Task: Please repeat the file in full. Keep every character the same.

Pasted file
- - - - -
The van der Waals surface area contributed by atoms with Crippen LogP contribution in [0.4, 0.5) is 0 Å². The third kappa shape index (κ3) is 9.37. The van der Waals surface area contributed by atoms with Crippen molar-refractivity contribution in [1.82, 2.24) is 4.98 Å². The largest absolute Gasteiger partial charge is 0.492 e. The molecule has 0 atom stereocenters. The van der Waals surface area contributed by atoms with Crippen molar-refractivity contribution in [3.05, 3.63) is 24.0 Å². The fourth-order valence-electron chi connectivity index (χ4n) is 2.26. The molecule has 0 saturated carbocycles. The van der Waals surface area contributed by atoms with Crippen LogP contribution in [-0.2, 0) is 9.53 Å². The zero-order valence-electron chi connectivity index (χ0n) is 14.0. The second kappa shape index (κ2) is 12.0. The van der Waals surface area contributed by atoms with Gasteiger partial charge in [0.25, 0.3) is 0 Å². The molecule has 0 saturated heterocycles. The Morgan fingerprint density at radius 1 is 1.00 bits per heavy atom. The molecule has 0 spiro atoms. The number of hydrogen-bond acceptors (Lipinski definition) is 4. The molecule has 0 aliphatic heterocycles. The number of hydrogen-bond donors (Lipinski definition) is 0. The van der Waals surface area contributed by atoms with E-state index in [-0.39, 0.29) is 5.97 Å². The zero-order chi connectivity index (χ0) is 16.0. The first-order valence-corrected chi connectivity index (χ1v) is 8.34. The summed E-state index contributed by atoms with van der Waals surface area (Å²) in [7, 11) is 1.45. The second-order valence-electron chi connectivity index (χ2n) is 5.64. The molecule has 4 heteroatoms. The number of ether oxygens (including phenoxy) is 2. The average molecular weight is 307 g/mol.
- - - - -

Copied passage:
The van der Waals surface area contributed by atoms with Crippen LogP contribution in [0.4, 0.5) is 0 Å². The third kappa shape index (κ3) is 9.37. The van der Waals surface area contributed by atoms with Crippen molar-refractivity contribution in [1.82, 2.24) is 4.98 Å². The largest absolute Gasteiger partial charge is 0.492 e. The molecule has 0 atom stereocenters. The van der Waals surface area contributed by atoms with Crippen molar-refractivity contribution in [3.05, 3.63) is 24.0 Å². The fourth-order valence-electron chi connectivity index (χ4n) is 2.26. The molecule has 0 saturated carbocycles. The van der Waals surface area contributed by atoms with Crippen LogP contribution in [-0.2, 0) is 9.53 Å². The zero-order valence-electron chi connectivity index (χ0n) is 14.0. The second kappa shape index (κ2) is 12.0. The van der Waals surface area contributed by atoms with Gasteiger partial charge in [0.25, 0.3) is 0 Å². The molecule has 0 saturated heterocycles. The Morgan fingerprint density at radius 1 is 1.00 bits per heavy atom. The molecule has 0 spiro atoms. The number of hydrogen-bond acceptors (Lipinski definition) is 4. The molecule has 0 aliphatic heterocycles. The number of hydrogen-bond donors (Lipinski definition) is 0. The van der Waals surface area contributed by atoms with E-state index in [-0.39, 0.29) is 5.97 Å². The zero-order chi connectivity index (χ0) is 16.0. The first-order valence-corrected chi connectivity index (χ1v) is 8.34. The summed E-state index contributed by atoms with van der Waals surface area (Å²) in [7, 11) is 1.45. The second-order valence-electron chi connectivity index (χ2n) is 5.64. The molecule has 4 heteroatoms. The number of ether oxygens (including phenoxy) is 2. The average molecular weight is 307 g/mol.